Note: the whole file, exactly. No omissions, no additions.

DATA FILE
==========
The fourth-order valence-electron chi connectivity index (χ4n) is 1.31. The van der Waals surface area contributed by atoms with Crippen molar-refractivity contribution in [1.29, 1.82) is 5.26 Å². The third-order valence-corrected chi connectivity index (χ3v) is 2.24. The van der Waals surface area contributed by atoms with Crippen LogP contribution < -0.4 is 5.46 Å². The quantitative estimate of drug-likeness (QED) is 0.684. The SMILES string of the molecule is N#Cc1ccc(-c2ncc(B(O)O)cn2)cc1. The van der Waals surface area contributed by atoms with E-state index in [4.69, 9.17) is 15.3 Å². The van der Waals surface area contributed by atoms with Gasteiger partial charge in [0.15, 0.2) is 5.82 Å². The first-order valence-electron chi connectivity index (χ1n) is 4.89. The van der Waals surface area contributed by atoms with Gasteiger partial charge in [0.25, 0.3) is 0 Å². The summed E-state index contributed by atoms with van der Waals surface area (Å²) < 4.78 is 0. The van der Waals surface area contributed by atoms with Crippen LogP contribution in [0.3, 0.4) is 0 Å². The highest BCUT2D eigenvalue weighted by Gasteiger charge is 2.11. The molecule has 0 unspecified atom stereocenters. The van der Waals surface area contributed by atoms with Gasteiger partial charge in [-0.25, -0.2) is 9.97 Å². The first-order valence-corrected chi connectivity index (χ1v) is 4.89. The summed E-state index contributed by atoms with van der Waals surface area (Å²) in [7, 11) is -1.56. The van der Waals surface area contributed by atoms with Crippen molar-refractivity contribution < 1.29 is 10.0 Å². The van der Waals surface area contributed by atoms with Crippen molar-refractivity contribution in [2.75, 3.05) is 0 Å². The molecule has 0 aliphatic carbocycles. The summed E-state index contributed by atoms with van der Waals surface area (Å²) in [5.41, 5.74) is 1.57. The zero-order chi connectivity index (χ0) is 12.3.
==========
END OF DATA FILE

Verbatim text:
The fourth-order valence-electron chi connectivity index (χ4n) is 1.31. The van der Waals surface area contributed by atoms with Crippen molar-refractivity contribution in [1.29, 1.82) is 5.26 Å². The third-order valence-corrected chi connectivity index (χ3v) is 2.24. The van der Waals surface area contributed by atoms with Crippen LogP contribution < -0.4 is 5.46 Å². The quantitative estimate of drug-likeness (QED) is 0.684. The SMILES string of the molecule is N#Cc1ccc(-c2ncc(B(O)O)cn2)cc1. The van der Waals surface area contributed by atoms with E-state index in [4.69, 9.17) is 15.3 Å². The van der Waals surface area contributed by atoms with Gasteiger partial charge in [0.15, 0.2) is 5.82 Å². The first-order valence-electron chi connectivity index (χ1n) is 4.89. The van der Waals surface area contributed by atoms with Gasteiger partial charge in [0.25, 0.3) is 0 Å². The summed E-state index contributed by atoms with van der Waals surface area (Å²) < 4.78 is 0. The van der Waals surface area contributed by atoms with Crippen LogP contribution in [0.3, 0.4) is 0 Å². The highest BCUT2D eigenvalue weighted by Gasteiger charge is 2.11. The molecule has 0 unspecified atom stereocenters. The van der Waals surface area contributed by atoms with Gasteiger partial charge in [-0.25, -0.2) is 9.97 Å². The first-order valence-corrected chi connectivity index (χ1v) is 4.89. The summed E-state index contributed by atoms with van der Waals surface area (Å²) in [7, 11) is -1.56. The van der Waals surface area contributed by atoms with Crippen molar-refractivity contribution < 1.29 is 10.0 Å². The van der Waals surface area contributed by atoms with Crippen molar-refractivity contribution in [2.75, 3.05) is 0 Å². The molecule has 0 aliphatic carbocycles. The summed E-state index contributed by atoms with van der Waals surface area (Å²) in [5.41, 5.74) is 1.57. The zero-order chi connectivity index (χ0) is 12.3.